There are so many great comedies on TV right now that I want to break out in song — something from “Schmigadoon!” perhaps, maybe “Corn Puddin'” if I’m in the mood to annoy my neighbors. (To be clear, it’s my singing that’s bothersome, more so than the song.)
And as you’ll see in our annual Emmys Comedy Actor Power Rankings, there’s absolutely every reason for Emmy voters to spread around the love this year and not just focus on that show about the aggressively nice, pun-loving soccer coach with the traumatic origin story. Do your homework, voters! For these categories, it’s actually fun.
15. Janelle James, “Abbott Elementary”: A good third of this list could have focused on the excellent “Abbott Elementary” ensemble … but let’s limit it to 20% and leave some room for other shows. Funny and poignant and miraculous in its ability to restore faith in the broadcast network sitcom, “Abbott” has been a treasure and a showcase for its ensemble. James, a gifted stand-up comedian, nails her first regular TV gig as the opportunistic and thoroughly incompetent school principal. She’s the bad boss you can laugh at, probably with some degree of knowing recognition.
14. Sheryl Lee Ralph, “Abbott Elementary”: And then there’s Ralph, a Tony nominee for the original production of “Dreamgirls” and an actor with 45 years of credits on her resume. Ralph brings such a beautiful understanding to the character of a veteran teacher helping her younger colleagues deal with the frustrations of working at an underfunded school. Show creator Quinta Brunson told Ralph: “I need a queen to play her and that is you.” That says it all, doesn’t it?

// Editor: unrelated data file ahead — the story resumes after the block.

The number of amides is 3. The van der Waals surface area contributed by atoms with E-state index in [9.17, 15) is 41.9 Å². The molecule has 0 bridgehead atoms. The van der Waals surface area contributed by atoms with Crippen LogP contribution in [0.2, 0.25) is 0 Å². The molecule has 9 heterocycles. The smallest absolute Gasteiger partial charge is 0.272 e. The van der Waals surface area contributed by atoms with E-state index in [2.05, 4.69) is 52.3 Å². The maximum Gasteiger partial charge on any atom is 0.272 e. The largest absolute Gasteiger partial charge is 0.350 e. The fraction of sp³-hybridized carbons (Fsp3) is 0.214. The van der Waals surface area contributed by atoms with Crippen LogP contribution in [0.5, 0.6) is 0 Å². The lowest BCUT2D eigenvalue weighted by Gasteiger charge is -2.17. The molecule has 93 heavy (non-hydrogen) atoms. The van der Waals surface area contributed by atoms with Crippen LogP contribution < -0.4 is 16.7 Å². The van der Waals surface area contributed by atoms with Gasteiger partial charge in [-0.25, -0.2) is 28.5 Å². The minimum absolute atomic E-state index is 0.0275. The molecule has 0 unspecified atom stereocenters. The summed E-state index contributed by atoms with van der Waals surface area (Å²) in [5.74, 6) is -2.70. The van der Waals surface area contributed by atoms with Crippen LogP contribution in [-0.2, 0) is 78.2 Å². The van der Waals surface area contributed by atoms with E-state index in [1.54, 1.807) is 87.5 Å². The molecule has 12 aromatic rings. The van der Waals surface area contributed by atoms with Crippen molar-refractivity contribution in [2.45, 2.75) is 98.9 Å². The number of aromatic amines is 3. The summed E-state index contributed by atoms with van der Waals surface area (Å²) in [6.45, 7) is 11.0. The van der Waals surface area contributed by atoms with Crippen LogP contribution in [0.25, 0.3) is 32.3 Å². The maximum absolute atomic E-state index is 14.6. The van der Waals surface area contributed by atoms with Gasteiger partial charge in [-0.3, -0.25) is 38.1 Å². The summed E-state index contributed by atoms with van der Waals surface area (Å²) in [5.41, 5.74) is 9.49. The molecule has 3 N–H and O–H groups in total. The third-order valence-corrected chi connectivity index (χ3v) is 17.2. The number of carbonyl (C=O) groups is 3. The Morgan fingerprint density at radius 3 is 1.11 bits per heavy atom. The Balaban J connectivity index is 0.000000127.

13. Henry Winkler, “Barry”: Winkler won an Emmy for the first season of “Barry,” playing self-styled master acting teacher Gene Cousineau, a good-natured (for the most part) narcissist who becomes smitten with a police detective. It was a joy watching him. And now in Season 3, Gene has been transformed by grief and rage, and good God, Winkler is even better playing in this particular register. The pure hatred on his face when Hader’s Barry demands Gene’s love and loyalty might be all Winkler needs to merit another Emmy.
12. David Hyde Pierce and Bebe Neuwirth, “Julia”: Kelsey Grammer has been talking about a “Frasier” reboot for years, but “Julia” beat him to it, casting the great Neuwirth and Pierce in primary roles and making them terrific, affectionate sparring partners. Bon appétit!
11. Ben Schwartz, “The Afterparty”: He sings! He dances! He [redacted]! Plus Schwartz imbued his character with a relatable anguish that gave this series a smidgen of poignancy.
10. Issa Rae, “Insecure”: The series finale, written by Rae, was supremely satisfying, making the point that a woman can have a satisfying relationship and a fulfilling work life and not suffer for wanting it all. “No one was doubting me except for me,” Issa says. That’s the truth. She will be missed.
9. Devery Jacobs, “Reservation Dogs”: The kooky, engaging “Reservation Dogs” won acclaim when it premiered in August and it’d be hard to believe that it hasn’t lingered in voters’ minds, particularly for newcomer Jacobs’ uncompromising, soulful turn as the leader of a quartet of Indigenous Oklahoma teens looking to leave the reservation for the dream of California.